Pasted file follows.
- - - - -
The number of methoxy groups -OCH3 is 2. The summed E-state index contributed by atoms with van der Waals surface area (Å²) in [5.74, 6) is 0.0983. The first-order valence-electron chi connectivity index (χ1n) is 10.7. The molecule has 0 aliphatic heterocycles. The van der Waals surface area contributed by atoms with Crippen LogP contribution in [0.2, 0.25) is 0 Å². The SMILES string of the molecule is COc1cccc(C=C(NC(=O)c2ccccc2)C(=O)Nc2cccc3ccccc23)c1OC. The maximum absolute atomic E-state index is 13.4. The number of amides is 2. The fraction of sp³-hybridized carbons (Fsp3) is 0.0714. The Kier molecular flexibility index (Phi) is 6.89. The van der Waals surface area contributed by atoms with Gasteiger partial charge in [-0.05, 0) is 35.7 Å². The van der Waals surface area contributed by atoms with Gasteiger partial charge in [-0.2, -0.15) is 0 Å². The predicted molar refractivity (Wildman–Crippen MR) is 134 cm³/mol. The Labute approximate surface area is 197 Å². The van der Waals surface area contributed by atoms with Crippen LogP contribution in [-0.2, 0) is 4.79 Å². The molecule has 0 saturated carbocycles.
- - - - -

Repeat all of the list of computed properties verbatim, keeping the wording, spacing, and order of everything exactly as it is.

The number of methoxy groups -OCH3 is 2. The summed E-state index contributed by atoms with van der Waals surface area (Å²) in [5.74, 6) is 0.0983. The first-order valence-electron chi connectivity index (χ1n) is 10.7. The molecule has 0 aliphatic heterocycles. The van der Waals surface area contributed by atoms with Crippen LogP contribution in [0.2, 0.25) is 0 Å². The SMILES string of the molecule is COc1cccc(C=C(NC(=O)c2ccccc2)C(=O)Nc2cccc3ccccc23)c1OC. The maximum absolute atomic E-state index is 13.4. The number of amides is 2. The fraction of sp³-hybridized carbons (Fsp3) is 0.0714. The Kier molecular flexibility index (Phi) is 6.89. The van der Waals surface area contributed by atoms with Gasteiger partial charge in [-0.05, 0) is 35.7 Å². The van der Waals surface area contributed by atoms with Gasteiger partial charge in [-0.2, -0.15) is 0 Å². The predicted molar refractivity (Wildman–Crippen MR) is 134 cm³/mol. The Labute approximate surface area is 197 Å². The van der Waals surface area contributed by atoms with Crippen LogP contribution in [-0.2, 0) is 4.79 Å². The molecule has 0 saturated carbocycles.